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Summary

Yadiya - Zincirli is the modern Turkish name of the ancient Sam`al. http://www.hittitemonuments.com/zincirli/

Class:

  • City
  • visible
  • Location ± 25-100 m.
(see also PELAGIOS)

Identifiers:

Nearby

Kilamuwa Stela

Kilamuwa Stele foundat the entrance to Kilamuwa's palace

Victory stele of Esarhaddon

Stele was discovered in 1888 in Zincirli Höyük (Sam'al, or Yadiya) by Felix von Luschan and Robert Koldewey.

Sam`al (Zincirli Höyük)

Column base with double sphinxes from the royal palace at Samal. Currently in Istanbul Archeological Museum

Sam`al-Zincirli, Musicians

Late Hittite period wall relief

Images

Surroundings (Panoramio)

Annotation

Sam'al was the capital of a Neo-Hittite i.e. Aramaen kingdom from about Xth century to VIIth century BC. It is situated on the western side of the valley at the Amanus Mountains.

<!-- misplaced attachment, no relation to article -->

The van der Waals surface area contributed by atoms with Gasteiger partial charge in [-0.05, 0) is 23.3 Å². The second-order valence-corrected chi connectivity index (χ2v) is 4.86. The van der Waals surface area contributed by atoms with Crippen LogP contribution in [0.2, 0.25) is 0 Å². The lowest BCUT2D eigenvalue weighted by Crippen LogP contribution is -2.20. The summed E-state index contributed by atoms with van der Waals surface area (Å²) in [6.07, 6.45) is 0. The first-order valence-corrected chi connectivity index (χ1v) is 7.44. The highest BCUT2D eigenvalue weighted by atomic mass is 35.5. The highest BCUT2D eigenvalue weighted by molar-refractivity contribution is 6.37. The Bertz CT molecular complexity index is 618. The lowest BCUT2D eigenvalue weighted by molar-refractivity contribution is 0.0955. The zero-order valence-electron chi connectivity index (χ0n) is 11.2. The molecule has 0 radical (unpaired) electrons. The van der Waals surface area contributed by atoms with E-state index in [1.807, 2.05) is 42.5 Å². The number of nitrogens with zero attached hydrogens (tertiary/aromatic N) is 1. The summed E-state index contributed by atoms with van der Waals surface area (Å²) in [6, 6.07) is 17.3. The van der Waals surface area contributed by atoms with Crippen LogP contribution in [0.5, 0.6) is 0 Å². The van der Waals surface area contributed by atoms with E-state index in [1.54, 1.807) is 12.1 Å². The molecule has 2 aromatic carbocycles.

Bibliography:

  1. http://www.academia.edu/351024/Settlement_History_and_Urban_Planning_at_Zincirli_H%C3%B6y%C3%BCk_Southern_Turkey
  2. http://zincirli.uchicago.edu/
  3. T. Bryce s.v. Sam'al, in: The Routledge Handbook of the Peoples and Places of Ancient Western Asia, Routledge 2013, pp. 612-613
  4. op.cit, s. v. Zincirli Höyük
  5. E. Lipiński: The Aramaeans: Their Ancient History, Culture, Religion, Peeters Publishers, 2000
  6. A. K.Grayson, Assyrian Rulers of the Early First Millennium B.C. II (858–745 B.C.), The Royal Inscriptions of Mesopotamia. Assyrian Periods (RIMA 3), University of Toronto Press 1996
  7. David Schloen, J. and Amir S. Fink, Searching for Ancient Samal: New Excavations at Zincirli in Turkey, Near Eastern Archaeology, vol. 72/4, 2009, pp. 203–219